Cell-matrix interactions in Schistosomal portal fibrosis: a dynamic event

Abstract

In recent years, one of the most significant progress in the understanding of liver diseases was the demonstration that liver fibrosis is a dynamic process resulting from a balance between synthesis and degradation of several matrix components, collagen in particular. Thus, fibrosis has been found to be a very early event during liver diseases, be it of toxic, viral or parasitic origin, and to be spontaneously reversible, either partially or totally. In liver fibrosis cell matrix interactions are dependent on the existence of the many factors (sometimes acting in combination) which produce the same events at the cellular and molecular levels. These events are: (i) the recruitment of fiber-producing cells, (ii) their proliferation, (iii) the secretion of matrix constituents of the extracellular matrix, and (iv) the remodeling and degradation of the newly formed matrix. All these events represent, at least in principle, a target for a therapeutic intervention aimed at influencing the experimentally induced hepatic fibrosis. In this context, hepatosplenic schistosomiasis is of particular interest, being an immune cell-mediated granulomatous disease and a model of liver fibrosis allowing extensive studies in human and animals as well as providing original in vitro models.


ABSTRACT

Cell-matrix interactions in Schistosomal portal fibrosis: a dynamic event

Jean-Alexis Grimaud1

Istitut Pasteur, Lyon, France

In recent years, one of the most significant progress in the understanding of liver diseases was the demonstration that liver fibrosis is a dynamic process resulting from a balance between synthesis and degradation of several matrix components, collagen in particular. Thus, fibrosis has been found to be a very early event during liver diseases, be it of toxic, viral or parasitic origin, and to be spontaneously reversible, either partially or totally. In liver fibrosis cell matrix interactions are dependent on the existence of the many factors (sometimes acting in combination) which produce the same events at the cellular and molecular levels. These events are: (i) the recruitment of fiber-producing cells, (ii) their proliferation, (iii) the secretion of matrix constituents of the extracellular matrix, and (iv) the remodeling and degradation of the newly formed matrix. All these events represent, at least in principle, a target for a therapeutic intervention aimed at influencing the experimentally induced hepatic fibrosis. In this context, hepatosplenic schistosomiasis is of particular interest, being an immune cell-mediated granulomatous disease and a model of liver fibrosis allowing extensive studies in human and animals as well as providing original in vitro models.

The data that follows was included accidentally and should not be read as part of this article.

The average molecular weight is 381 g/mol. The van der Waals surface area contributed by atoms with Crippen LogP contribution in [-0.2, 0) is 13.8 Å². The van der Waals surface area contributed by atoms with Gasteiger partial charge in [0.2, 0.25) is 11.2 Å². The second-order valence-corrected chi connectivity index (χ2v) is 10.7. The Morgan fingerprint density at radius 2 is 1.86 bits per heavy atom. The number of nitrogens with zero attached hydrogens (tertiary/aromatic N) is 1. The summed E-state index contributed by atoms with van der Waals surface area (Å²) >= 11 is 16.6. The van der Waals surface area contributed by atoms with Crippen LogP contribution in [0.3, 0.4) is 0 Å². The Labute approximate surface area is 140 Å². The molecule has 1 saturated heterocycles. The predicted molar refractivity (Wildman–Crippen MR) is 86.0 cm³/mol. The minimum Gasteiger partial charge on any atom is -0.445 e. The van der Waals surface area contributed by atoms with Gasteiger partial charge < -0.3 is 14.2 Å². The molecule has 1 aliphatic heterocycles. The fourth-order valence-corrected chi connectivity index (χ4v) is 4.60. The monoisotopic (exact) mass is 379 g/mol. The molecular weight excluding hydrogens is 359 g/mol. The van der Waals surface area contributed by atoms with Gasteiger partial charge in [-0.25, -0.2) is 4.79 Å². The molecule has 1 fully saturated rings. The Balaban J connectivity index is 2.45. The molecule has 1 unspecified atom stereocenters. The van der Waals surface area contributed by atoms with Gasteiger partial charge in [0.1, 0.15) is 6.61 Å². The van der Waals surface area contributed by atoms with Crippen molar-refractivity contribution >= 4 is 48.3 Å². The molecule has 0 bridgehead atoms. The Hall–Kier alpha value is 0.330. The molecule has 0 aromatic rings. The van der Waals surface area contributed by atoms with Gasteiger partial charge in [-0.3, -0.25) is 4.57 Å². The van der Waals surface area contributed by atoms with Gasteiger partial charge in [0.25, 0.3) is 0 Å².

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Publication Dates

  • Publication in this collection
    26 June 2009
  • Date of issue
    1987
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